People, through social relationships , can approach or depart, giving rise to forms of association or dissociation. This dynamic aspect is called the social processes.

The sociability , which is natural ability of human beings to live in society, develops through socialization . It is through socialization that a person joins a group, assimilating customs, habits and rules.

A fundamental aspect of the social process is social contact . The social contact is the root of life in society. It is through social contact that we establish relationships with other people. There are basically two types of social contacts. The first is called primary social contacts . These are personal and intimate. Individuals tend to share their particular experiences; there is a certain fusion of individuality. Contact is complete, that is, it is considered as an end in itself. These are personal contacts where there is a strong emotional base: the relationship between parents and children, husband and wife, teacher and student, a group of friends, etc. As for the secondary social contactsthey are informal, impersonal and calculated. They are usually superficial, involving only one facet of the personality. An example: a customer enters a pharmacy and asks the pharmacist for medicine. Contact is informal and rational. Other examples of secondary social contacts are those maintained by letter, telephone, e-mail, etc.

In contemporary society, there is, when compared to past times, a decrease in the groups of primary contacts. There are several reasons for this: industrialization and urbanization; the fact that people are very busy, having relatively little time to devote to others. In fact, most of our social contacts are secondary. Today, the majority of the population lives in large cities where there is great physical proximity, but where human relations are, in general, impersonal. Feelings of competition and individualism often result in a loss of affectivity among human beings. Many people live alone and lonely, having few primary social contacts.

The absence of social contacts is called social isolation . Isolation can be understood as the lack of contact or communication between groups or individuals. Nowadays, there is practically no absolute isolation. But there are isolated communities, which have little contact with other communities.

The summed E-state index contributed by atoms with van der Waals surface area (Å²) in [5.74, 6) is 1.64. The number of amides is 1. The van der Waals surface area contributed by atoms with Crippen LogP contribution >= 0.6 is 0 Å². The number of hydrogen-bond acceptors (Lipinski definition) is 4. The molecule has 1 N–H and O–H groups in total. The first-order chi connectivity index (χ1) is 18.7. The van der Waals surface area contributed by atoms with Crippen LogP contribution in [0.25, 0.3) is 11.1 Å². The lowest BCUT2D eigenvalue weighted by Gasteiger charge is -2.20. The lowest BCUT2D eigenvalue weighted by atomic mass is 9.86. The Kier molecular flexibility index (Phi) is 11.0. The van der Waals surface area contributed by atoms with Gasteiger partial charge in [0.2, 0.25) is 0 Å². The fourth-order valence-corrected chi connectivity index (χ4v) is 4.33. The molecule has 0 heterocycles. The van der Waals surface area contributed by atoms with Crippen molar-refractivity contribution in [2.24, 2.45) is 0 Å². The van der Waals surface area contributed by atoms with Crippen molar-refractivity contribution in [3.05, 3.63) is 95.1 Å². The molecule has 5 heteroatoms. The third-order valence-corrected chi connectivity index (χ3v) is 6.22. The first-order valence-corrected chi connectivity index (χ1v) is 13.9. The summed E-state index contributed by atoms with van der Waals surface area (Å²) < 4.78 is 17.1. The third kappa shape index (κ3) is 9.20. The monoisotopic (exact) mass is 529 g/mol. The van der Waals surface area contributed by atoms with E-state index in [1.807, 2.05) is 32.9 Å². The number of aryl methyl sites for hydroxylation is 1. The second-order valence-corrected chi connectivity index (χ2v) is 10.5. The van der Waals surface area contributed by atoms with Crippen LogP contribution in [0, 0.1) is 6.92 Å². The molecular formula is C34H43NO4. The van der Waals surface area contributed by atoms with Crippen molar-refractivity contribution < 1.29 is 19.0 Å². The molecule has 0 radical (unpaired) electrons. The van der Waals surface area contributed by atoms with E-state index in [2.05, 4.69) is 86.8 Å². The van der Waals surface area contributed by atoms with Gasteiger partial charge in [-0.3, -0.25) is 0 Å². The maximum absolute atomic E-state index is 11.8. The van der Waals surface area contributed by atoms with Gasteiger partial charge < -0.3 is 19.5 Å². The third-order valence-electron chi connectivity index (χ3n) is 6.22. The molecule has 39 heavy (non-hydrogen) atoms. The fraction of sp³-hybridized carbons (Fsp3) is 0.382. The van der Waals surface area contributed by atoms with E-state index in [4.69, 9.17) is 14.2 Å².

The forces behind this isolation are called social attitudes and individual attitudes . Social activities are manifested through prejudice, whether racial, religious, ethnic, sexual, etc. An individual attitude that causes and reinforces isolation is shyness. People who have great difficulty in establishing bonds of coexistence and affection with others are more likely to live alone, isolated, on the margins of society.

Sociologists indicate five types of isolation: spatial, structural, functional, psychic and habitudinal.

The spatial or physical isolation is the absence of contacts due to geophysical factors: mountains, valleys, forests, deserts, rivers, oceans , etc. These factors and the distance between communities act as insulators.

The structural insulation is constituted by biological differences such as age, sex and race. Society assigns diverse roles and activities to men and women, adults and children and, consequently, creates differences of interest. The isolation of ethnic, religious and racial groups occurs in several countries. Age also results in isolation in societies. Isolation of the elderly, for example, is a problem in today’s society.

The functional insulation originates from a physical disability – blindness, mutism, deafness and other physical limitations. People with physical disabilities have limited participation in many of society’s activities.

The psychological isolation occurs because of different interests, tastes and preferences of individuals belonging to the same culture. Psychic isolation is what separates the great intellectual from the illiterate, the farmer’s entrepreneur. The existence of clubs, political parties and secret societies reinforces psychic isolation.

Finally, habitual isolation occurs due to differences in habits, customs, language, religion, etc. There is habitual isolation among people who do not speak the same language. Religious fanaticism also leads to a lack of communication between members of different religions.

The communication

The communication is essential for the survival and development of humanity. It is also fundamental for culture.

Communication can take place through non-vocal means, such as expressions and physiognomic traits, inarticulate sounds, based on emotions, and by words and symbols, that is, by language. The main means of communication for human beings is language. It is through it that we are able to establish and solidify relationships with other human beings: expressing ideas, thoughts, teachings and feelings. If there is no effective communication, there is no development or progress.

In addition to the spoken language, the human being developed several forms of communication. One of the most important is writing. Another fundamental step in the development of communication was the invention of printing, by Gutenberg, in the 15th century. In the 19th and 20th centuries, telegraph, telephone, radio, cinema, television, satellite communication and, more recently, the Internet were invented.

Social interaction